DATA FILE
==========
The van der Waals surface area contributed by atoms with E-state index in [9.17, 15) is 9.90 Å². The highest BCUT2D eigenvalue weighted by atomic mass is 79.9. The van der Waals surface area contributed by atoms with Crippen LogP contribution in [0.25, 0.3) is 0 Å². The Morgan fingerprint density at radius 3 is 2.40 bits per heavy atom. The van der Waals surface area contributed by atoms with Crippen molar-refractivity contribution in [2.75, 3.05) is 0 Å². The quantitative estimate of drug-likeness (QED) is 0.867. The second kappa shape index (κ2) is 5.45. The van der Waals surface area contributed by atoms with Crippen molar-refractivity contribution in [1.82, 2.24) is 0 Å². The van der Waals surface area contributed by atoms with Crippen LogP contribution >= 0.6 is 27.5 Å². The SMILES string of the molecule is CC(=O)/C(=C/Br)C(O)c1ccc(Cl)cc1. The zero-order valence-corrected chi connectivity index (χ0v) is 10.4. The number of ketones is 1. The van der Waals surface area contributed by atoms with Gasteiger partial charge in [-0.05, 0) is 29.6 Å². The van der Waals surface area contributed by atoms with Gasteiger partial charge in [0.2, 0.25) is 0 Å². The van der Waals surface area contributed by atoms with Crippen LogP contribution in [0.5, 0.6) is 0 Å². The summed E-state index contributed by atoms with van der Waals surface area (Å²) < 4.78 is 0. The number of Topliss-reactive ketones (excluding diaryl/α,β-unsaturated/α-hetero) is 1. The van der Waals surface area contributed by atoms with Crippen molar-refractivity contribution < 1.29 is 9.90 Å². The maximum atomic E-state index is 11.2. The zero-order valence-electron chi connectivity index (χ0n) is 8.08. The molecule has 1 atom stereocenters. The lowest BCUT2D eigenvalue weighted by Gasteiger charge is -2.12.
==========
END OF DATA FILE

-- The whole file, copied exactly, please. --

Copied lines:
The van der Waals surface area contributed by atoms with E-state index in [9.17, 15) is 9.90 Å². The highest BCUT2D eigenvalue weighted by atomic mass is 79.9. The van der Waals surface area contributed by atoms with Crippen LogP contribution in [0.25, 0.3) is 0 Å². The Morgan fingerprint density at radius 3 is 2.40 bits per heavy atom. The van der Waals surface area contributed by atoms with Crippen molar-refractivity contribution in [2.75, 3.05) is 0 Å². The quantitative estimate of drug-likeness (QED) is 0.867. The second kappa shape index (κ2) is 5.45. The van der Waals surface area contributed by atoms with Crippen molar-refractivity contribution in [1.82, 2.24) is 0 Å². The van der Waals surface area contributed by atoms with Crippen LogP contribution >= 0.6 is 27.5 Å². The SMILES string of the molecule is CC(=O)/C(=C/Br)C(O)c1ccc(Cl)cc1. The zero-order valence-corrected chi connectivity index (χ0v) is 10.4. The number of ketones is 1. The van der Waals surface area contributed by atoms with Gasteiger partial charge in [-0.05, 0) is 29.6 Å². The van der Waals surface area contributed by atoms with Gasteiger partial charge in [0.2, 0.25) is 0 Å². The van der Waals surface area contributed by atoms with Crippen LogP contribution in [0.5, 0.6) is 0 Å². The summed E-state index contributed by atoms with van der Waals surface area (Å²) < 4.78 is 0. The number of Topliss-reactive ketones (excluding diaryl/α,β-unsaturated/α-hetero) is 1. The van der Waals surface area contributed by atoms with Crippen molar-refractivity contribution < 1.29 is 9.90 Å². The maximum atomic E-state index is 11.2. The zero-order valence-electron chi connectivity index (χ0n) is 8.08. The molecule has 1 atom stereocenters. The lowest BCUT2D eigenvalue weighted by Gasteiger charge is -2.12.